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A Welshman and an Englishman disputed
Which of their lands maintained the greatest state;
The Englishman the Welshman quite confuted
Yet would the Welshman naught his brags abate.
"Ten cooks," quoth he, "In Wales one wedding sees."
"True," quoth the other, "each man toasts his cheese.
--Henry Parrot, c1613

All that I heard him say of it was, that instead of bleak and
barren mountains, there were green and fertile ones; and that one of
the castles in Wales would contain all the castles that he had seen in Scotland.
--James Boswell, quoting Dr. Johnson, in _Life of Johnson_

Each section of the British Isles has its own way of laughing, except Wales which doesn't.
--Stephen Leacock, 1935

There are still parts of Wales where the only concession to gaity is a striped shroud.
--Gwyn Thomas, _Punch_ 18 June 1958

I can still remember Dylan Thomas, drunk as a lord, yelling scornfully in the streets of Soho: "Land of my fathers! They can
bloody well keep it!"
--James Kirkup, c1953

They value themselves much upon their antiquity: The antient race of their houses, and families, and the like; and above all, upon their antient heroes: their King Caractacus Owen ap Tudor, Prince
Lewellin, and the like noblemen and princes of British extraction; and as they believe their country to be the pleasantest and most agreeable in the world, so you cannot oblige them more, than to make them think you believe so too.
--Daniel Defoe, _A Tour through the Whole Island of Great Britain_, 1724-7.

FLUELLEN: Your majesty says very true: if your majesties is remembered of it, the Welshmen did good service in a garden where leeks did grow, wearing leeks in their Monmouth caps; which, your majesty know, to this hour is an honourable badge of the service; and I do believe your majesty takes no scorn to wear the leek
upon Saint Tavy's day.
KING HENRY V: I wear it for a memorable honour;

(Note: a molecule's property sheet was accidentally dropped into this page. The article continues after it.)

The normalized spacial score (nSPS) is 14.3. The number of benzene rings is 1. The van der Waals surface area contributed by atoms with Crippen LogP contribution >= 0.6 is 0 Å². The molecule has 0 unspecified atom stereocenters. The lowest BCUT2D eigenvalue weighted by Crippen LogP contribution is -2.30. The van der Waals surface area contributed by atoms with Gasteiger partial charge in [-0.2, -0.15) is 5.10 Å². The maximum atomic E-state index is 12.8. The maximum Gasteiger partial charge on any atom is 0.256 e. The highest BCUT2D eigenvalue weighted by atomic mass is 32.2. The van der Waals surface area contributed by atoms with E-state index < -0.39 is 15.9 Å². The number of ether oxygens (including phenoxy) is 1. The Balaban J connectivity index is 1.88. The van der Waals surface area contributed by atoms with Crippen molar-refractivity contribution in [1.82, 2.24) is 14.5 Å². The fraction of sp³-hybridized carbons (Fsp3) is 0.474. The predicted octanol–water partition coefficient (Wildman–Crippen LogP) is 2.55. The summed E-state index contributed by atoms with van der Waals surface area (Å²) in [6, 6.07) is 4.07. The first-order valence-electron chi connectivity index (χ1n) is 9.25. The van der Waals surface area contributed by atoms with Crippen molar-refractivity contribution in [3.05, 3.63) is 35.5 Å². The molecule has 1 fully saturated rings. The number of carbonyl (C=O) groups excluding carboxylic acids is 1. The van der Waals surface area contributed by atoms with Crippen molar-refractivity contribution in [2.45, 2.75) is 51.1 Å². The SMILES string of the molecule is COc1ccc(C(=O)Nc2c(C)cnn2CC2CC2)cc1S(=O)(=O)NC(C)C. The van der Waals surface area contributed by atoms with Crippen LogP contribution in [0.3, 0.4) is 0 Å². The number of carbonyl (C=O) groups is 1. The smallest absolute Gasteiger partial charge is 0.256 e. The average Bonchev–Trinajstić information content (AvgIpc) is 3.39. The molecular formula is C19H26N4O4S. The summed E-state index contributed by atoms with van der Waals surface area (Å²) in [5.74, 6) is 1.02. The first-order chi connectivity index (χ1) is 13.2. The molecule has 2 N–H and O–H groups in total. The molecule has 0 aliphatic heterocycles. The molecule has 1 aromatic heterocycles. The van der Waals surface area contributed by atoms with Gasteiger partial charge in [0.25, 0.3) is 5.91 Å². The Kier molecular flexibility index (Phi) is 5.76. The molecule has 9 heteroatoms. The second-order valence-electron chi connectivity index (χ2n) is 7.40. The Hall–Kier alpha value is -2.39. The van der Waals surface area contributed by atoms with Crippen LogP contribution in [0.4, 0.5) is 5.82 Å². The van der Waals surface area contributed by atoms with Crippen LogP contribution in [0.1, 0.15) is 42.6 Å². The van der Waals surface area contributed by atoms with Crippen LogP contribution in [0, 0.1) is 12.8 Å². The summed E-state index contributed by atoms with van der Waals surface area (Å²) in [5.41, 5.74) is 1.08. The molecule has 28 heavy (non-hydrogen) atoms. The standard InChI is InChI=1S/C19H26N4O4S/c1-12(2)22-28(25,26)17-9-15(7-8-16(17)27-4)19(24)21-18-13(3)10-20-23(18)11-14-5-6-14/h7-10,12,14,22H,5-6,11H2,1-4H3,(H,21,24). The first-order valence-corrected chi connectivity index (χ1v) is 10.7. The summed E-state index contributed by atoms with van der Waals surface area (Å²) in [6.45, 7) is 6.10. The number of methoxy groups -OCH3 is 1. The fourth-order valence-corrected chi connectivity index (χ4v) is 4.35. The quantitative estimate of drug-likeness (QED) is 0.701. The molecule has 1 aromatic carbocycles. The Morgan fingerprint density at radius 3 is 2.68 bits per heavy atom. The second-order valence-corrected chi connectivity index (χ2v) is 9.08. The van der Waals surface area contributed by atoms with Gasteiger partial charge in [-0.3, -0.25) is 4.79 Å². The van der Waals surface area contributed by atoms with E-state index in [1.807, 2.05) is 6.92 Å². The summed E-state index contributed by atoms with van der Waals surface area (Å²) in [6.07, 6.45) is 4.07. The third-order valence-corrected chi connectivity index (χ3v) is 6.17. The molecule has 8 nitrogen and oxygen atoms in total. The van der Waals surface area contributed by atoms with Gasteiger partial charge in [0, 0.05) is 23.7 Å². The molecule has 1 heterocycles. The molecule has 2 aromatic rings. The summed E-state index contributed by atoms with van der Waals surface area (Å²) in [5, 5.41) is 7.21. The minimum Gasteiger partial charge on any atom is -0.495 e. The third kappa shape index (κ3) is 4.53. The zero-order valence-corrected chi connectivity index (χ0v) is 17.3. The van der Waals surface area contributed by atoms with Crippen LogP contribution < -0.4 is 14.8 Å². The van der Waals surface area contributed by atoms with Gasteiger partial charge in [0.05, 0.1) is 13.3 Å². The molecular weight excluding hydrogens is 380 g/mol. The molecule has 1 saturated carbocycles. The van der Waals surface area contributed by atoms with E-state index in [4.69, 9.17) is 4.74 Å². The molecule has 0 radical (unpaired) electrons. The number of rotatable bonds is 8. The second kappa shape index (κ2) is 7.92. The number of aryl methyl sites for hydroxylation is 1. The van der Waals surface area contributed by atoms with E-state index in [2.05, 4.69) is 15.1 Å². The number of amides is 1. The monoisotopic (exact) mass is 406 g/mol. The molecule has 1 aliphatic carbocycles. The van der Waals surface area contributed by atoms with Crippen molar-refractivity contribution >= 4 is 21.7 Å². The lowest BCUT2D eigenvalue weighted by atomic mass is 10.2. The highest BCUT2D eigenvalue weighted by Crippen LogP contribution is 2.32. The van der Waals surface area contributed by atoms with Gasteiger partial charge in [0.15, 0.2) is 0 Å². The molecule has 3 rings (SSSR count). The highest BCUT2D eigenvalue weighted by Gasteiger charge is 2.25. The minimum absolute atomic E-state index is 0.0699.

For I am Welsh, you know, good countryman.
--Shakespeare, Henry V

Hooray for English culture
To Wales it's such a blessing
Tuneless songs and tasteless jokes
And blowsy bags undressing.
--Harri Webb, 1969

Rene Cutforth said that the Welsh were Mediterraneans in the rain.
--Nancy Banks-Smith, in _The Guardian_, 17 October 1979

The way to make a Welch-man thirst for blisse
And say his prayers on his knees:
Is to perswade him, that most certaine 'tis,
The Moone is made of nothing but greene Cheese.
And hee'l desire of God no greater boone,
But place in heaven to feed upon the Moone.
--John Taylor, _All the Works of John Taylor_, 1630

Sais Sais y gach yn ei bais,
Y Cymro glan y gach allan.
(The Saxon shites in his breech,
The cleanly Briton in the hedge.)
--Old Welsh proverb


Those are great quotes! Thanks very much. Diolch yn fawr iawn!


This is very funny, unless you think it's serious. Anyway who does think it's serious should remember it's being said by a character, not by Waugh himself, who looked (and drank) remarkably like Dylan Thomas and whose name, as pointed out elsewhere on the blog, is the singular of "Welsh".


As an American I can say with absolute sincerity that I am not prejudiced against the Welsh. However I admit I love prejudiced rants of this kind -- it's so funny what people manage to be prejudiced against.

I'm a fan of Evelyn Waugh although he himself tended to rant a bit on other subjects.

Alexander Hay-Whitton

The quotation from Waugh has been a bit Bowdlerised.


Really? What's the real one? I copied it directly from the book—is there another one?

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  • Quotations from my commonplace book. Hope you find something interesting.

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